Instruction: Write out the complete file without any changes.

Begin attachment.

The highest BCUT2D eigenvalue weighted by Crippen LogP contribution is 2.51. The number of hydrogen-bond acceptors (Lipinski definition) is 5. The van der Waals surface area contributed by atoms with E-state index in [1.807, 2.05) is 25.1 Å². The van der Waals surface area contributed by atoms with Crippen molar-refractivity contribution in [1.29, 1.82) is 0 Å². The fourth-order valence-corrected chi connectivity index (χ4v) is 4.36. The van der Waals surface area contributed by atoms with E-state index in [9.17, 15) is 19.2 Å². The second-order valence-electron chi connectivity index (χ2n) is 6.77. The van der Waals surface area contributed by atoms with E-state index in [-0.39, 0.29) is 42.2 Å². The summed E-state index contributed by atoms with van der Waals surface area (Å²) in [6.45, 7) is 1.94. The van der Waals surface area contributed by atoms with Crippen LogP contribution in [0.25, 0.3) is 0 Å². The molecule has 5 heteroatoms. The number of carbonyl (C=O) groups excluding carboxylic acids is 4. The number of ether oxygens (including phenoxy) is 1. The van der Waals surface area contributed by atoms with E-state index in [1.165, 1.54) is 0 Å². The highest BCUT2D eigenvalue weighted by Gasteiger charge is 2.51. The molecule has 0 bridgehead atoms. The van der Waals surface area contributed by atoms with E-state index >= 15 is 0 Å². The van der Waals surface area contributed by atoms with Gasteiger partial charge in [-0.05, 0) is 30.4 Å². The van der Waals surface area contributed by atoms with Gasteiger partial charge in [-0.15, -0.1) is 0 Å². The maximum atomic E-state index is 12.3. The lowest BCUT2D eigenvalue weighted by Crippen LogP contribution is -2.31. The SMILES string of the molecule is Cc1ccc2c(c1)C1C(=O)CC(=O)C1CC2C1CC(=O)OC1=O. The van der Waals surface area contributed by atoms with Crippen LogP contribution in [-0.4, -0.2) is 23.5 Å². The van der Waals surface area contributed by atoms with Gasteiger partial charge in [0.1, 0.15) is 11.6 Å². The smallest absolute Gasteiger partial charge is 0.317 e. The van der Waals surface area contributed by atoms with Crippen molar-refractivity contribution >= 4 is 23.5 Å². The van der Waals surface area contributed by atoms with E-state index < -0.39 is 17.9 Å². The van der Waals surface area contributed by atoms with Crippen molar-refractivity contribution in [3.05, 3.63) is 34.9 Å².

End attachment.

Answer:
The highest BCUT2D eigenvalue weighted by Crippen LogP contribution is 2.51. The number of hydrogen-bond acceptors (Lipinski definition) is 5. The van der Waals surface area contributed by atoms with E-state index in [1.807, 2.05) is 25.1 Å². The van der Waals surface area contributed by atoms with Crippen molar-refractivity contribution in [1.29, 1.82) is 0 Å². The fourth-order valence-corrected chi connectivity index (χ4v) is 4.36. The van der Waals surface area contributed by atoms with E-state index in [9.17, 15) is 19.2 Å². The second-order valence-electron chi connectivity index (χ2n) is 6.77. The van der Waals surface area contributed by atoms with E-state index in [-0.39, 0.29) is 42.2 Å². The summed E-state index contributed by atoms with van der Waals surface area (Å²) in [6.45, 7) is 1.94. The van der Waals surface area contributed by atoms with Crippen LogP contribution in [0.25, 0.3) is 0 Å². The molecule has 5 heteroatoms. The number of carbonyl (C=O) groups excluding carboxylic acids is 4. The number of ether oxygens (including phenoxy) is 1. The van der Waals surface area contributed by atoms with E-state index in [1.165, 1.54) is 0 Å². The highest BCUT2D eigenvalue weighted by Gasteiger charge is 2.51. The molecule has 0 bridgehead atoms. The van der Waals surface area contributed by atoms with E-state index >= 15 is 0 Å². The van der Waals surface area contributed by atoms with Gasteiger partial charge in [-0.05, 0) is 30.4 Å². The van der Waals surface area contributed by atoms with Gasteiger partial charge in [-0.15, -0.1) is 0 Å². The maximum atomic E-state index is 12.3. The lowest BCUT2D eigenvalue weighted by Crippen LogP contribution is -2.31. The SMILES string of the molecule is Cc1ccc2c(c1)C1C(=O)CC(=O)C1CC2C1CC(=O)OC1=O. The van der Waals surface area contributed by atoms with Crippen LogP contribution in [-0.4, -0.2) is 23.5 Å². The van der Waals surface area contributed by atoms with Gasteiger partial charge in [0.1, 0.15) is 11.6 Å². The smallest absolute Gasteiger partial charge is 0.317 e. The van der Waals surface area contributed by atoms with Crippen molar-refractivity contribution >= 4 is 23.5 Å². The van der Waals surface area contributed by atoms with E-state index < -0.39 is 17.9 Å². The van der Waals surface area contributed by atoms with Crippen molar-refractivity contribution in [3.05, 3.63) is 34.9 Å².